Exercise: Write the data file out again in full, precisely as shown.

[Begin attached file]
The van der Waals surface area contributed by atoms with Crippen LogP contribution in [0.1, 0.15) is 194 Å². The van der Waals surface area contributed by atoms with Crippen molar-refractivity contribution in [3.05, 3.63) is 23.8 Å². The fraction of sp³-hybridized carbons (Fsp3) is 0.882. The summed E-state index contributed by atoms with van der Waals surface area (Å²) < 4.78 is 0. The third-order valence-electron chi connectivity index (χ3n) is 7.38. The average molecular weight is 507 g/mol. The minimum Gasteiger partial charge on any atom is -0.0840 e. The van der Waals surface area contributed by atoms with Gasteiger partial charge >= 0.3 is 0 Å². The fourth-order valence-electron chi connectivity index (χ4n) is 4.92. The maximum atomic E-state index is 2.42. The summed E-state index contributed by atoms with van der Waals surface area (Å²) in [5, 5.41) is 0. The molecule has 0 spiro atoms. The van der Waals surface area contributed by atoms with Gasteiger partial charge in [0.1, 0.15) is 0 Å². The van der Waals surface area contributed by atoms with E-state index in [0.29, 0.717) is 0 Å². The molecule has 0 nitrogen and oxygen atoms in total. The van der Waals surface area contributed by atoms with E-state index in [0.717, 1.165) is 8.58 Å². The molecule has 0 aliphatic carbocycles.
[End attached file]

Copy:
The van der Waals surface area contributed by atoms with Crippen LogP contribution in [0.1, 0.15) is 194 Å². The van der Waals surface area contributed by atoms with Crippen molar-refractivity contribution in [3.05, 3.63) is 23.8 Å². The fraction of sp³-hybridized carbons (Fsp3) is 0.882. The summed E-state index contributed by atoms with van der Waals surface area (Å²) < 4.78 is 0. The third-order valence-electron chi connectivity index (χ3n) is 7.38. The average molecular weight is 507 g/mol. The minimum Gasteiger partial charge on any atom is -0.0840 e. The van der Waals surface area contributed by atoms with Gasteiger partial charge >= 0.3 is 0 Å². The fourth-order valence-electron chi connectivity index (χ4n) is 4.92. The maximum atomic E-state index is 2.42. The summed E-state index contributed by atoms with van der Waals surface area (Å²) in [5, 5.41) is 0. The molecule has 0 spiro atoms. The van der Waals surface area contributed by atoms with Gasteiger partial charge in [0.1, 0.15) is 0 Å². The van der Waals surface area contributed by atoms with E-state index in [0.29, 0.717) is 0 Å². The molecule has 0 nitrogen and oxygen atoms in total. The van der Waals surface area contributed by atoms with E-state index in [0.717, 1.165) is 8.58 Å². The molecule has 0 aliphatic carbocycles.